"When I change I change fast. The moon drags the whatever-it-is up from the earth and it goes through me with crazy wriggling impatience... I'm twisted, torn, churned, throttled-then rushed through a blind chicane into ludicrous power... A heel settles. A last canine hurries through. A shoulder blade pops. The woman is a werewolf."
The woman is Talulla Demetriou. She's grieving for her werewolf lover, Jake, whose violent death has left her alone with her own sublime monstrousness. On the run, pursued by the hunters of WOCOP (World Organisation for the Control of Occult Phenomena), she must find a place to give birth to Jake's child in secret.
The birth, under a full moon at a remote Alaska lodge, leaves Talulla ravaged, but with her infant son in her arms she believes the worst is over - until the windows crash in, and she discovers that the worst has only just begun....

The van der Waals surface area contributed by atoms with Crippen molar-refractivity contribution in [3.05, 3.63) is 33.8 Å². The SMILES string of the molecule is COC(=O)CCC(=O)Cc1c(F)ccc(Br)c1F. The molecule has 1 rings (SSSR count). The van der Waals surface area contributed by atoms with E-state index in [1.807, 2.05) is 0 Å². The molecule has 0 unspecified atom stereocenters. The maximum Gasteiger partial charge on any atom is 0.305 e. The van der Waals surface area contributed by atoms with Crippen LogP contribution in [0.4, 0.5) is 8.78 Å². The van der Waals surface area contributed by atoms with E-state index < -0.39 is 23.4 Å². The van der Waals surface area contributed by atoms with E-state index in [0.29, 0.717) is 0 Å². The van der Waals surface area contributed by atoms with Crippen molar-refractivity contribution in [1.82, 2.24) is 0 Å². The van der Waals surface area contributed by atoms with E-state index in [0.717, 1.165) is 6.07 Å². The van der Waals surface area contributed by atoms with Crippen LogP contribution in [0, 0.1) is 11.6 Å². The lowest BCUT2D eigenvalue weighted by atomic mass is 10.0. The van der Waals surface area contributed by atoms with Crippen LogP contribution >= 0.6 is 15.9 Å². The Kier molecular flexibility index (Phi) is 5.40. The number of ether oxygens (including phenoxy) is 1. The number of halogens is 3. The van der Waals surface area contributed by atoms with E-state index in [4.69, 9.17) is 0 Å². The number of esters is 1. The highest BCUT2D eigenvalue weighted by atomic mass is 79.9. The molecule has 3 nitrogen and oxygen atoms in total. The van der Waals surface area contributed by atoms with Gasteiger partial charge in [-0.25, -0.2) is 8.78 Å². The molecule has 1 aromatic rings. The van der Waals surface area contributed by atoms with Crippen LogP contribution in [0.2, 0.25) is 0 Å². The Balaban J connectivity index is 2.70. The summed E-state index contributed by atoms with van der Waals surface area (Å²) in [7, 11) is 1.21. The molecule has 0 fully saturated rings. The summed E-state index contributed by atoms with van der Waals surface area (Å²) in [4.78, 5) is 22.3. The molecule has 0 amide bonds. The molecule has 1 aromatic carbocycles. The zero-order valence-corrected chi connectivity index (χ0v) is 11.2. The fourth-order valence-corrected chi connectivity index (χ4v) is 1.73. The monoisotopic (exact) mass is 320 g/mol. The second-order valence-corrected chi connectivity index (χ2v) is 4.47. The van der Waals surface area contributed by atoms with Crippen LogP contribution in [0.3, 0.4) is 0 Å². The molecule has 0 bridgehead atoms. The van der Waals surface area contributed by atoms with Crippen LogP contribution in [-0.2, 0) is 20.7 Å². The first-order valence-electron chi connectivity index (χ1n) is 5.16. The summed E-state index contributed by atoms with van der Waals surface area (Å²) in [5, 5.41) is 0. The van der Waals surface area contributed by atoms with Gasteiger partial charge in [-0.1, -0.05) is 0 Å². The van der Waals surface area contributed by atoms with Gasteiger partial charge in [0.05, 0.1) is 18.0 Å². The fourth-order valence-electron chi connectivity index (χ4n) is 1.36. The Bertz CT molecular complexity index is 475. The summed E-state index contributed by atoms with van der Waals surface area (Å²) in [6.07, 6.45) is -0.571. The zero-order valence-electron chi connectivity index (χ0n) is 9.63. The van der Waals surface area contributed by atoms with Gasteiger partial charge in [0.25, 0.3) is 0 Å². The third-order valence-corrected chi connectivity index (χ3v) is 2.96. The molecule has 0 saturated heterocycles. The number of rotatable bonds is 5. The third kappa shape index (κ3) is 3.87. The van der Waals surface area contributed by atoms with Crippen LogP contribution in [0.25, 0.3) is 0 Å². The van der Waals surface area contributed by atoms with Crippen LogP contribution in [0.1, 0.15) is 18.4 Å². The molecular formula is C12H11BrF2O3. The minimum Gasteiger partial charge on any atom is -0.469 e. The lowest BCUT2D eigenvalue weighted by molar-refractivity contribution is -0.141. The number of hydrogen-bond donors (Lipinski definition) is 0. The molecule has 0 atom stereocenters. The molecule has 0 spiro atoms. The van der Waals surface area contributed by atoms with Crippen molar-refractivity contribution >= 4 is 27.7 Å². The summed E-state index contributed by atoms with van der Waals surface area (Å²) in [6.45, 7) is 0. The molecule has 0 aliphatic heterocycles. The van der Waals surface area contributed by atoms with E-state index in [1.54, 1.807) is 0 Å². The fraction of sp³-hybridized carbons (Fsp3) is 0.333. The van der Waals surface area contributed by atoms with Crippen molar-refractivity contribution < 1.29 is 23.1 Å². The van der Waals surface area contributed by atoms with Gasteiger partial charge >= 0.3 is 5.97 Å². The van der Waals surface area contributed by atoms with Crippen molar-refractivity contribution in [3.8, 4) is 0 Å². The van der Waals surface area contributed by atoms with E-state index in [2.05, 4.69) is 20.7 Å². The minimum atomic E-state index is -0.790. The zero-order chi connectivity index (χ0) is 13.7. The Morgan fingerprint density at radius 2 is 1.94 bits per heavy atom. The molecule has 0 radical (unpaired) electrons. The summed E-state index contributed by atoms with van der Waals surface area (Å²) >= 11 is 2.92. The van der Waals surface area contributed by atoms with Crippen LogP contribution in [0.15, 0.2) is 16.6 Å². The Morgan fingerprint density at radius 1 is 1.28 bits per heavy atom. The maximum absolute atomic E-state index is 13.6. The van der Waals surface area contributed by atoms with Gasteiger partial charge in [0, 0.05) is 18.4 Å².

What follows throws Talulla into a race against time to save both herself and her child as she faces down the new, psychotic leader of WOCOP, a cabal of blood-drinking religious fanatics, and (rumor has it) the oldest living vampire. Harnessing the same audacious imagination and dark humor, the same depths of horror and sympathy, the same full-tilt narrative energy with which he crafted his acclaimed novel The Last Werewolf, Glen Duncan now gives us a heroine like no other, the definitive 21st-century female of the species.
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Worst. Narration. Ever.
People who enjoy poor narrators.
The infants. They hardly spoke.
She bit off more than she could chew, so to speak. My biggest beef, besides her sounding like a twelve-year-old, was her constant mispronunciations. Here are two: "Haitian" is hi-eeshun and "reprisal" is "ruh-preezul." And she's constantly mispronouncing words, usually in really awful accents.
My gripe is with the narrator, not the story.